In Western Society the privileging of couple-relationships is something that happens to everyone at some point in their lives, whether we are queer or we’re straight, whether we’re trans or we’re cis, no matter what our age, race or ethnicity, we are bound to be single at some point. Couple-privilege discriminates indiscriminately. We are consistently shown a narrative of romantic love or traditional relationships as one of two people meeting, falling in love, having a sexual relationship and settling down. Coupling is entwined with attraction, desire, love and sex. We are told these ingredients are essential for a successful partnership. In our history partnerships are mostly exclusive, and they are usually the most important relationship of our lives, surpassed only by those which we have with our children.  We are almost never given alternatives.

As part of its series of events for LGBT History Month, Proudly King’s, the King’s College Staff LGBTQIA Network is hosting What is Love? The Depths of Queer Relationships; a panel discussion to examine looking beyond the privilege of couple-relationships to offer up alternatives. We are exploring how and why people choose to be alone in a world designed for pairs. And why, if we can love our friends without limits, love our families forever, love our jobs and lead fulfilling lives, we are considered deficient if we don’t feel sexual attraction? Why do we conflate love relationships with sex? Why is being single seen as something to be pitied, even if it is by choice. Equally, if we can love more than one parent, more than one child, more than one sibling why is it is not common practice to love more than one partner. Why are people who chose to engage ethically in non-monogamous relationships villainised?

We are hoping to have a sensitive discussion regarding alternatives to traditional relationships. We will be highlighting those relationships included in the Asexual and Non-Monogamous spectrums. We are looking at narratives that go beyond prioritising romantic and sex-based relationships over non-sexual or non-romantic relationships. We hope you can join us.

Diversifying the Default

So, as I write it is the early days of 2019. The time of year when I  reflect on the year we’ve just said goodbye to and look forward and to the opportunities the new year will bring. On this horizon I see the deadline for submission of King’s Race Equality Chartermark looming large.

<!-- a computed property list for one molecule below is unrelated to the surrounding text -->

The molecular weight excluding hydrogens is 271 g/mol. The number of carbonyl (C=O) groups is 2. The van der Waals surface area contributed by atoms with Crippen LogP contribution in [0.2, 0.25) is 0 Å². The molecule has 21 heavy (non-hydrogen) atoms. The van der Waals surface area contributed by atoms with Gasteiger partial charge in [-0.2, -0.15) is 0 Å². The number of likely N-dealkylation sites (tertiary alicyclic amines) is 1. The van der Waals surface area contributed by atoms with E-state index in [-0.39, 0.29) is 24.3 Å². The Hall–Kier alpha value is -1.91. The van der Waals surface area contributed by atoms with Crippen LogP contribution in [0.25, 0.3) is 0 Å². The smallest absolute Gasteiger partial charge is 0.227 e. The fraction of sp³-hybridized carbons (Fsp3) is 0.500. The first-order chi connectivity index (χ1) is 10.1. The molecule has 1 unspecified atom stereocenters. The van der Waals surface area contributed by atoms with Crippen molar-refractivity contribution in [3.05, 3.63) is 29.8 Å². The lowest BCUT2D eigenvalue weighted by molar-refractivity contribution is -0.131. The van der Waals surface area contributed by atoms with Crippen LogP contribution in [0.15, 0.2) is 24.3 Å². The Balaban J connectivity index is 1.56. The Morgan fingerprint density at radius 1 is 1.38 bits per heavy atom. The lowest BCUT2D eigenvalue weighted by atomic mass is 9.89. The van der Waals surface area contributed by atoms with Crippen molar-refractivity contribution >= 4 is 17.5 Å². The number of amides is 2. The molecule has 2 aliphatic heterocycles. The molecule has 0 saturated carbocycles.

I recently finished Slay in Your Lane by Elizabeth Uviebinené and Yomi Adegoke and it was like somehow someone had emptied my brain and heart to concentrate so much of my everyday life experience and of other black women (or women of colour) into these few hundred pages.

I reflected that I have had a number of experiences that resonated with Uviebinené and Adegoke’s words and it brought to mind something Patrick Johnson, Head of Equality & Diversity University of Manchester, said at the Leadership Foundation HE BME summit earlier this year. He talked about ‘default man and woman’ – the first, and singular, characteristics we use to describe people that then balloons into our other assumptions about people.

Here is my picture (and my partners!) – what do you see?

I am regularly flummoxed and frustrated to be sitting in meetings, often ones set up specifically to talk about equality, diversity and inclusion. Often those meetings involve discussing data or evidence or insight…

“Yes we looked at gender”

By which they mean the representation of women (usually) but not for race. Or…

“Yes we have done a review for ethnicity… but not for gender.”

Depending on my mood I might sit and wait to see any light bulbs flash up  simply by being faced with me – a person who clearly identifies and presents as a woman and who has obviously brown skin – or I might throw in something like “well people have ethnicities and genders at the same time” in a self-conscious or self-righteous tone.

I always feel simultaneously incredulous and awkward and often angry at having to point out this very basic fact. I’m also keenly aware that any such quips need to be contextualised with some good humour as the humourless feminist and angry black woman trope hang over my shoulders. At those moments I wish I could just sci fi like project a showing of Kimberley Crenshaw’s intersectionality talk.

But why does this happen?  I ask myself this a lot, and sometimes I ask others. It goes back to ‘default man and woman’ and our brain’s wish to simplify and so use these singular defining characteristics.